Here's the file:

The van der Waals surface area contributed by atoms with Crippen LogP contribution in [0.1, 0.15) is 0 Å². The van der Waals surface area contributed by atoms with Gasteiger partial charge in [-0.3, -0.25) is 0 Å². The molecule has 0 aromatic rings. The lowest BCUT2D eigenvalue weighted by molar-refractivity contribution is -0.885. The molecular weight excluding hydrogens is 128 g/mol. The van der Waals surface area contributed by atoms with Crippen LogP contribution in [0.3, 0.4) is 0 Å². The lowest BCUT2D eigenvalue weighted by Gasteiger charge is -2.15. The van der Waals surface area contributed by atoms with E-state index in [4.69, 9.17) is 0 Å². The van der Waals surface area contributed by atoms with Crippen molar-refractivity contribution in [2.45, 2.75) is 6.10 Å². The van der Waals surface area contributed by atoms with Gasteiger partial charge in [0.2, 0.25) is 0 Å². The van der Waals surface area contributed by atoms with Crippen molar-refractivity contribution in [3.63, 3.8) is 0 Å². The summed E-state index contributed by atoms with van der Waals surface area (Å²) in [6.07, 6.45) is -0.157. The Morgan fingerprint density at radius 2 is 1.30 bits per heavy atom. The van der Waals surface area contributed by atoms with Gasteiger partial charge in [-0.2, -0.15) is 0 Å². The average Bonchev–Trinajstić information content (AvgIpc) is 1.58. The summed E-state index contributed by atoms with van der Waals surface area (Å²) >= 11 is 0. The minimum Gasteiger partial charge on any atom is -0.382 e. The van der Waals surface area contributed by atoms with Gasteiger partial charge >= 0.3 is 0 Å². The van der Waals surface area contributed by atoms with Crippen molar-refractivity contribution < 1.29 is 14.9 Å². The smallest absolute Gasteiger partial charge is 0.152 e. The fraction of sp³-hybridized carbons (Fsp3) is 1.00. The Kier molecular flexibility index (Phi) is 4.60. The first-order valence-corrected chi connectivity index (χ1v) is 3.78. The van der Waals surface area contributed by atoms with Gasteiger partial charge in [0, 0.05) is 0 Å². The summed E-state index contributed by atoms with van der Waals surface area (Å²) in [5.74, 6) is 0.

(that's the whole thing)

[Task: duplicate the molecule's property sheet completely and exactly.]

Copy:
The van der Waals surface area contributed by atoms with Crippen LogP contribution in [0.1, 0.15) is 0 Å². The van der Waals surface area contributed by atoms with Gasteiger partial charge in [-0.3, -0.25) is 0 Å². The molecule has 0 aromatic rings. The lowest BCUT2D eigenvalue weighted by molar-refractivity contribution is -0.885. The molecular weight excluding hydrogens is 128 g/mol. The van der Waals surface area contributed by atoms with Crippen LogP contribution in [0.3, 0.4) is 0 Å². The lowest BCUT2D eigenvalue weighted by Gasteiger charge is -2.15. The van der Waals surface area contributed by atoms with E-state index in [4.69, 9.17) is 0 Å². The van der Waals surface area contributed by atoms with Crippen molar-refractivity contribution in [2.45, 2.75) is 6.10 Å². The van der Waals surface area contributed by atoms with Gasteiger partial charge in [0.2, 0.25) is 0 Å². The van der Waals surface area contributed by atoms with Crippen molar-refractivity contribution in [3.63, 3.8) is 0 Å². The summed E-state index contributed by atoms with van der Waals surface area (Å²) in [6.07, 6.45) is -0.157. The Morgan fingerprint density at radius 2 is 1.30 bits per heavy atom. The van der Waals surface area contributed by atoms with Gasteiger partial charge in [-0.2, -0.15) is 0 Å². The average Bonchev–Trinajstić information content (AvgIpc) is 1.58. The summed E-state index contributed by atoms with van der Waals surface area (Å²) >= 11 is 0. The minimum Gasteiger partial charge on any atom is -0.382 e. The van der Waals surface area contributed by atoms with Gasteiger partial charge >= 0.3 is 0 Å². The van der Waals surface area contributed by atoms with Crippen molar-refractivity contribution < 1.29 is 14.9 Å². The smallest absolute Gasteiger partial charge is 0.152 e. The fraction of sp³-hybridized carbons (Fsp3) is 1.00. The Kier molecular flexibility index (Phi) is 4.60. The first-order valence-corrected chi connectivity index (χ1v) is 3.78. The van der Waals surface area contributed by atoms with Gasteiger partial charge in [0, 0.05) is 0 Å². The summed E-state index contributed by atoms with van der Waals surface area (Å²) in [5.74, 6) is 0.